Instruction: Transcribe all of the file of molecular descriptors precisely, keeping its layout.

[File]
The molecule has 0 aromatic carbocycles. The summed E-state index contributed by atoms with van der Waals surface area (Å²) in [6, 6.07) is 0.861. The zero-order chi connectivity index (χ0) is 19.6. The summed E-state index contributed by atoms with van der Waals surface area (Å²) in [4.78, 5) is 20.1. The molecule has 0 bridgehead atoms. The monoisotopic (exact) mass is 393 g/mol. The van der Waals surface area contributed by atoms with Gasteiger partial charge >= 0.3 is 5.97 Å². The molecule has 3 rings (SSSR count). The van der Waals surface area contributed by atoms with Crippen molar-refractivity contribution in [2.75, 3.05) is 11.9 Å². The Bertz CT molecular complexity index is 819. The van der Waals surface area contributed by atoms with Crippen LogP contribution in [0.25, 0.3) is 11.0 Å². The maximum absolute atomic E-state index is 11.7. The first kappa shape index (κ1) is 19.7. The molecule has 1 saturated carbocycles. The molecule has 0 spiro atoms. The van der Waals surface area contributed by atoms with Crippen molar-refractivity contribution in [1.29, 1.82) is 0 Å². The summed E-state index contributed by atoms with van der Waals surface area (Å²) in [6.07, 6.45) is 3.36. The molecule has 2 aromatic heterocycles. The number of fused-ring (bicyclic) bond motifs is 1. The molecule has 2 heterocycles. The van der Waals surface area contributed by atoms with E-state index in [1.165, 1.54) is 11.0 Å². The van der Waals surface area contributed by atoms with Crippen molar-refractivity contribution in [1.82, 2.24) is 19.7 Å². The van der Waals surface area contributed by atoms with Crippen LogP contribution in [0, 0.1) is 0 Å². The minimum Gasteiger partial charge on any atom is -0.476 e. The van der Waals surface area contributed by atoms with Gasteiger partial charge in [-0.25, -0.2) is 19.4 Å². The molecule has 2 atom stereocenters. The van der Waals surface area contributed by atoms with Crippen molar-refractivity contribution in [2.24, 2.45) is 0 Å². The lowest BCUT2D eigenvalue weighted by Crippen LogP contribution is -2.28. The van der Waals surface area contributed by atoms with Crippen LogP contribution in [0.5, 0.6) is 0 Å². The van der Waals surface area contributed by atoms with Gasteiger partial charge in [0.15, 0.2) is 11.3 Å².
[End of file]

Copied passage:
The molecule has 0 aromatic carbocycles. The summed E-state index contributed by atoms with van der Waals surface area (Å²) in [6, 6.07) is 0.861. The zero-order chi connectivity index (χ0) is 19.6. The summed E-state index contributed by atoms with van der Waals surface area (Å²) in [4.78, 5) is 20.1. The molecule has 0 bridgehead atoms. The monoisotopic (exact) mass is 393 g/mol. The van der Waals surface area contributed by atoms with Gasteiger partial charge >= 0.3 is 5.97 Å². The molecule has 3 rings (SSSR count). The van der Waals surface area contributed by atoms with Crippen molar-refractivity contribution in [2.75, 3.05) is 11.9 Å². The Bertz CT molecular complexity index is 819. The van der Waals surface area contributed by atoms with Crippen LogP contribution in [0.25, 0.3) is 11.0 Å². The maximum absolute atomic E-state index is 11.7. The first kappa shape index (κ1) is 19.7. The molecule has 1 saturated carbocycles. The molecule has 0 spiro atoms. The van der Waals surface area contributed by atoms with Crippen molar-refractivity contribution in [1.29, 1.82) is 0 Å². The summed E-state index contributed by atoms with van der Waals surface area (Å²) in [6.07, 6.45) is 3.36. The molecule has 2 aromatic heterocycles. The number of fused-ring (bicyclic) bond motifs is 1. The molecule has 2 heterocycles. The van der Waals surface area contributed by atoms with E-state index in [1.165, 1.54) is 11.0 Å². The van der Waals surface area contributed by atoms with Crippen molar-refractivity contribution in [1.82, 2.24) is 19.7 Å². The van der Waals surface area contributed by atoms with Crippen LogP contribution in [0, 0.1) is 0 Å². The minimum Gasteiger partial charge on any atom is -0.476 e. The van der Waals surface area contributed by atoms with Gasteiger partial charge in [-0.25, -0.2) is 19.4 Å². The molecule has 2 atom stereocenters. The van der Waals surface area contributed by atoms with Crippen molar-refractivity contribution in [2.24, 2.45) is 0 Å². The lowest BCUT2D eigenvalue weighted by Crippen LogP contribution is -2.28. The van der Waals surface area contributed by atoms with Crippen LogP contribution in [0.5, 0.6) is 0 Å². The van der Waals surface area contributed by atoms with Gasteiger partial charge in [0.15, 0.2) is 11.3 Å².